Islanders worked the New Brunswick lumber camps in the Bygone Days

Many Islanders sought work in the lumber woods of New Brunswick during the first part of the last century.

'When the fire would go out at night the top bunks would get pretty cold'

A lumbering camp at Ferry Bank, Oromocto, N.B., circa 1897. (New Brunswick Museum-Musée du Nouveau-Brunswick 1964.147L)

Reginald "Dutch" Thompson's column The Bygone Days brings you the voices of Island seniors, many of whom are now long-departed. These tales of the way things used to be offer a fascinating glimpse into the past. Every second weekend CBC P.E.I. will bring you one of Dutch's columns. 

At the turn of the last century on P.E.I., if you didn't have land to farm, your job prospects were limited — so, many young men would head off-Island. Some worked on Newfoundland's fishing schooners, some went to New England for carpentry, and many spent time in the lumber camps of Maine or New Brunswick. 

Jimmy Doyle was born in Summerville, right on the line between Queens and Kings counties on P.E.I., in 1914 — just one month before the First World War broke out. 

He was one of seven children, and went to work in 1926 at the age of 12 for $12 a month.

Dutch Thompson is an award-winning historian and storyteller. He's currently working on a book about the bygone days. (Pat Martel/CBC)

"First place ever I worked was [for] a man by name of Jim MacMillan," Jimmy Doyle told Dutch Thompson. "We'd get up in the morning, we'd milk five or six cows, I'd go to the field with a team of horses and I'd work till dinnertime." With a break for lunch, Doyle recalled that he worked barefoot.

After the war, farms on P.E.I. could only support one child — usually the eldest son. 

Doyle headed off to St. Martins, New Brunswick — the third-largest shipbuilding area next to St. John, N.B., and Halifax. It was a booming shipbuilding area that produced more than 700 ships between 1800 and 1920. All those ships not only required lots of wood, but they all left with loads of lumber aboard — therefore, the area was surrounded by logging camps. 

Jimmy Doyle of Summerville went to work at 12 years old for $12 a month. (Dutch Thompson)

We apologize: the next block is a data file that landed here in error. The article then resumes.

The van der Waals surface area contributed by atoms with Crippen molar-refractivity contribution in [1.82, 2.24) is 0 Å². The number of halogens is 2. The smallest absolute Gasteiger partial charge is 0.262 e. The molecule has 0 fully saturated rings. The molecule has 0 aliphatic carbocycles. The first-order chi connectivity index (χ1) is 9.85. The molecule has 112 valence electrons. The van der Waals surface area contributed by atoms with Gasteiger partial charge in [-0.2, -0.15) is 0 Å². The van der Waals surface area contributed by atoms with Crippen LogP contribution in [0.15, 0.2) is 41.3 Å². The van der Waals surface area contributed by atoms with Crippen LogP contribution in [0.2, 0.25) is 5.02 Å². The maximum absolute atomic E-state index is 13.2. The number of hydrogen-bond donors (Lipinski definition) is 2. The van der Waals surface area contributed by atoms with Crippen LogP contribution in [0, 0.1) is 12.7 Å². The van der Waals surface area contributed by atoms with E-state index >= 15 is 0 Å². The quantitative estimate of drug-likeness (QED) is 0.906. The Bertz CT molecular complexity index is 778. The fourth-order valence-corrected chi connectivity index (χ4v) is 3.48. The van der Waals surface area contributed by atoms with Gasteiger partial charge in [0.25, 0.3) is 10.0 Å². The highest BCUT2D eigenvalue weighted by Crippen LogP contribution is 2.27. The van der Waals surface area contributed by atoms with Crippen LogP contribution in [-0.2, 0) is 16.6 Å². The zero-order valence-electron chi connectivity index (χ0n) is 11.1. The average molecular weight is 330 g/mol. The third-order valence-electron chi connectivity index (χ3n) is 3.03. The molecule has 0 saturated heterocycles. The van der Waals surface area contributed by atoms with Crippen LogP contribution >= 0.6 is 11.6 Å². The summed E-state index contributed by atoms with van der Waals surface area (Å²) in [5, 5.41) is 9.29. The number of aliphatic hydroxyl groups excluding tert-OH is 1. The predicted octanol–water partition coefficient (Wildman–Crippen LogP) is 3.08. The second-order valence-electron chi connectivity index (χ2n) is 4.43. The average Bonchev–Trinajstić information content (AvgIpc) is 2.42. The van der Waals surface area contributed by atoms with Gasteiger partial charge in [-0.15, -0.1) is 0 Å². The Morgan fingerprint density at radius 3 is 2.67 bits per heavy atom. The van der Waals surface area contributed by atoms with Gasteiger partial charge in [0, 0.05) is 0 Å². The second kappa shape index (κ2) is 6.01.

Doyle worked in one such camp six days a week from sunup to 5 p.m. — as a treat, they got to quit an hour early on Saturdays — alongside abut 70 men, but he said he enjoyed the hard work. 

"The mill started at 7 o'clock and the men was chopping in the woods, they'd be at the tree before daylight in the morning," he said. The men would trudge back from the woods to the cookhouse for lunch, he recalled, rather than having the meal delivered to the woods. 

'Dangerous enough'

Two men using a cross-cut saw could cut 30 to 40 heavy, hardwood logs a day — Doyle said "it was a good day's work." 

Loading spoolwood on the tracks near Newcastle, N.B., circa 1895. (New Brunswick Museum-Musée du Nouveau-Brunswick 1954.62)

"It was dangerous enough — you had to know what you were doing. If you didn't, the tree could come down on top of you." 

Doyle would try to partner up on the saw with a man he knew, which wasn't hard, he said, because there were so many men there not only from P.E.I. but from the Summerville-Avondale-Vernon River area.

Doyle worked cutting trees, but mostly in the camp's sawmill where they cut, carried and stacked 17,000 to 20,000 "board feet" of lumber per day. 

Conditions in the camp were rustic, he remembers.

Jimmy Doyle talks about working in N.B. lumber camp 1:03

"The camp itself was just boards and tar paper over that. A great big drum, a 45-gallon drum, with the end cut out of it was what they used for heat. Mitts and socks would be hung overheard, right over the stove with a wire," he said

"Two bunks, one above and one below, and straw ticks. When the fire would go out at night the top bunks would get pretty cold — but the bottom one they weren't too bad," Doyle said with a chuckle. 

'Weren't allowed to play cards'

Doyle started out making $30 per month in the lumber woods. After four years, he made $40 per month, or $10 a week. 

The Quaco Queen, a three-masted schooner, is successfully launched in St. Martins, N.B., in 1919, one of 700 ships built in the area since 1800. (Quaco Museum Archives)

The camp was about 20 kilometres from the nearest house, he said, so the men stayed in camp all winter and had to entertain themselves in their off time.

"A lot of mouth organ players there — good players," Doyle said. "And then there'd be some step dancing. But they weren't allowed to play cards though, not in our camp." Card play caused too many fights, management said.

"You were terribly well fed," Doyle also recalled, starting with breakfast of bread, beans and oatmeal porridge. Doyle also fondly recalled the desserts.

"You had raisin pie, mince pie, plum pudding, prunes," he said. He recalls one man eating more than 100 prunes at dinner one night. For fun, the men then weighed 100 prunes, which came out to almost four pounds. He also remembers another hungry worker once enjoying 11 doughnuts. 

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With files from Sara Fraser